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Tamir Rice’s ‘Death by Cop’ Deemed “Reasonable?” This HAS To Be a Game of Clue®, Right?

By Tim Carthon (Blog #22: Police)


On the same day of the 20th Anniversary Celebration of the Million Man March, the 2-second killing of a 12-year-young black boy by a white police officer is deemed “reasonable.”

How long?  Too long.  How many?  Too many.  On Saturday, October 10, 2015, reports from retired FBI agent Kimberly Crawford and Denver prosecutor Lamar Sims, two ‘use-of-force’ experts, stated that, although tragic, the shooting of Tamir Rice, in essence, made sense.

There can be no doubt that Rice’s death was tragic and, indeed, when one considers his age, heartbreaking.  However, I conclude that Officer Loehmann’s belief that Rice posed a threat of serious physical harm or death was objectively reasonable as was his response to that perceived threat,” stated Sims.

Objectively reasonable?

As an at-risk youth advocate who is trying to positively change the path of so many boys of color within struggling communities, what do I say to this?  How can I change their lives if they have no life left within their bodies due to “objectively reasonable” death by a white cop at as young as age 12, in a park, next to a picnic table?  If that doesn’t show you the state of America regarding race relations and the justice system, then what will?

Just look at the older white woman in the photo above.  The disdain with which she’s seemingly looking at Tamir and the person taking the photo is simply a visual manifestation of what has unfortunately become increasingly apparent in the U.S., yet also fortunate due to the inherent racism, bigotry, and injustice in this country finally ‘coming out of the closet.’

In recent years, people of color have been increasingly getting harassed and/or killed by white police officers at alarming rates.  The officer who shot Tamir Rice, a 12-year-young black boy, was Timothy Loehmann, 26-year-young white man, and, if you know anything about Timothy Loehmann, it is that, in the realm of law enforcement, he is anything but “objectively reasonable.”

During training at his previous job with the Independence police department in Ohio, Loehmann was described by IPD’s Deputy Chief Jim Polak (in a letter dated Nov. 29, 2012 that was in Loehmann’s personnel file) as being “distracted” and “weepy,” not being able to follow simple directions, not being able to communicate clear thoughts nor recollections, and having a “dismal” handgun performance record.  So tell me:

How can one believe that a police officer with that history can somehow be ‘objective’ in his/her reasoning?

In that same Nov. 29th letter, the Deputy Chief concluded, “I do not believe time, nor training, will be able to change or correct the deficiencies” and recommended that the department part ways with Loehmann.  Yet, 16 months later, he was hired on in Cleveland, OH as a patrolman without the City of Cleveland even looking at his previous poor job performance reviews from the Independence police department.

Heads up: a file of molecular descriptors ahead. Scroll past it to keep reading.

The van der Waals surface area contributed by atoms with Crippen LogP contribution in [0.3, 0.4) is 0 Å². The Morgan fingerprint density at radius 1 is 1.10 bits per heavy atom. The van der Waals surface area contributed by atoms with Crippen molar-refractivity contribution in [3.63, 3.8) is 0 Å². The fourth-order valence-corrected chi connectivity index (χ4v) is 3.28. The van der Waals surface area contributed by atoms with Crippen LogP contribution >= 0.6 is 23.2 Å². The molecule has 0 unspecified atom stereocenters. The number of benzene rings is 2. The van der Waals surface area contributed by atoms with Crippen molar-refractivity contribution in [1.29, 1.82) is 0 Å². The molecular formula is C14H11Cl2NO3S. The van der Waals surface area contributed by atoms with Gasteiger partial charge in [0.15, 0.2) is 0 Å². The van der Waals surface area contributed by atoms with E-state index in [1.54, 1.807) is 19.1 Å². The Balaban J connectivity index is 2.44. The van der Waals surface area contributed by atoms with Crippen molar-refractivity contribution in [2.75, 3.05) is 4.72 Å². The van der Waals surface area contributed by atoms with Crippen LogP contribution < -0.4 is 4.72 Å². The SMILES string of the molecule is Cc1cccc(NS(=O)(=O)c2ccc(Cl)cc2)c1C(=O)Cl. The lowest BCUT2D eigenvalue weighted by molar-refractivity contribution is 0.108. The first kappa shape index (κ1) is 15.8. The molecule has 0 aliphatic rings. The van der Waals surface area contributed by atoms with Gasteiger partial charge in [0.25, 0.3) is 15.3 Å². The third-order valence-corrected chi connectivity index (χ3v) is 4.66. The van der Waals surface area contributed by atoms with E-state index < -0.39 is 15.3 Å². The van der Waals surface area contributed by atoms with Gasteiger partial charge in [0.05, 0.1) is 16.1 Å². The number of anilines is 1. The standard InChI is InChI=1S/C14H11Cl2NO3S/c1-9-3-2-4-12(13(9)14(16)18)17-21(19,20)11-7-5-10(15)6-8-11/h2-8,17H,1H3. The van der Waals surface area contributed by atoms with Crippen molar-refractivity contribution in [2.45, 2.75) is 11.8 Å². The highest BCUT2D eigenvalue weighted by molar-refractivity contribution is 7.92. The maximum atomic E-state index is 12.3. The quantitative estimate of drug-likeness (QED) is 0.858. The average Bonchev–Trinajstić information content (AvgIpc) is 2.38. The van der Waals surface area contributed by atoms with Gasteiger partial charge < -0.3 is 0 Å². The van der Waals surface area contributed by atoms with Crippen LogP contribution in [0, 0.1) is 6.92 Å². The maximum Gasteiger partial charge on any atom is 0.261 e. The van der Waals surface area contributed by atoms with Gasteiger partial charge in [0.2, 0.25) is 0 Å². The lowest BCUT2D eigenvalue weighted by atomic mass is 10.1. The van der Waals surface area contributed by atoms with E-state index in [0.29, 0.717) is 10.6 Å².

Timothy Loehmann 001

So, what, his history doesn’t count when it comes to ‘use-of-force’?
Recommendations from his superiors don’t count when it comes to ‘use-of-force’?

That’s ironic, seeing as though the minute a person of color is killed, the first thing that seems to be pushed in the media is their history, and usually mainly the negative side of it, no matter how minute.  However, here we have an officer who was clearly not qualified for a job with this level of pressure and responsibility, yet that prior understanding and discussion didn’t seem to come into play when it came to judging his decision to shoot 12-year-young Tamir Rice.

This ‘killing by cop’ was a drop in the bucket of a long-list of killings in recent years of people of color by white police officers, be they in compliance of so-called ‘lawful police orders’ or not.  These killings have been largely considered race-based and not criminal-based by the masses within the race being killed, but seemingly the opposite within the race of the individual cops doing the killings.

With this particular incident, one can argue that this was not a case of racism, but simply a case of incompetence, and they could be right.  However, how Loehmann saw 12-year-young Tamir Rice as “…um, black male, maybe 20… in supposedly an ‘open carry’ state, yet shot him within literally 2 seconds of pulling up to him, seems to speak for itself.  It supports the long-held, proven belief of police officers, especially white officers, seeing people of color as a bigger threat than we actually may be.

Isn’t that inherently racist?

Yet, here we are talking about how independent ‘use-of-force’ experts for the police department have found this killing, which is based in that underlying racism, “objectively reasonable.”

How can relationships between police officers, prosecutors, judges, just the entire justice system improve if, whenever a situation occurs that places them in a negative light, it turns from the justice system to the just-us system; them closing ranks and immediately protecting their own, even when their own is guilty of something so heinous?

Wait!  I’ve think I’ve got it!

Maybe they think it’s a game of Clue®?

Who: Tamir Rice, child
Weapon: Gun
Where: Park

So, to them, who did it was ‘Tamir Rice, with the (toy) gun, in the park,’ and not ‘Timothy Loehmann, with the (real) gun, half-way hanging out of the police car.

Maybe that’s why it’s been so increasingly easy for cops to kill black people recently, because they deem killing ‘Any Random Person of Color, with the Dark Skin, on U.S. Soil‘ a game, with ‘death by cop’ being a “reasonable” play, strategically.






Tim Carthon, GASA Founder

Tim Carthon

Tim Carthon; Advocate, Speaker, Author, Educator

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Advocate, Speaker, Author, Educator.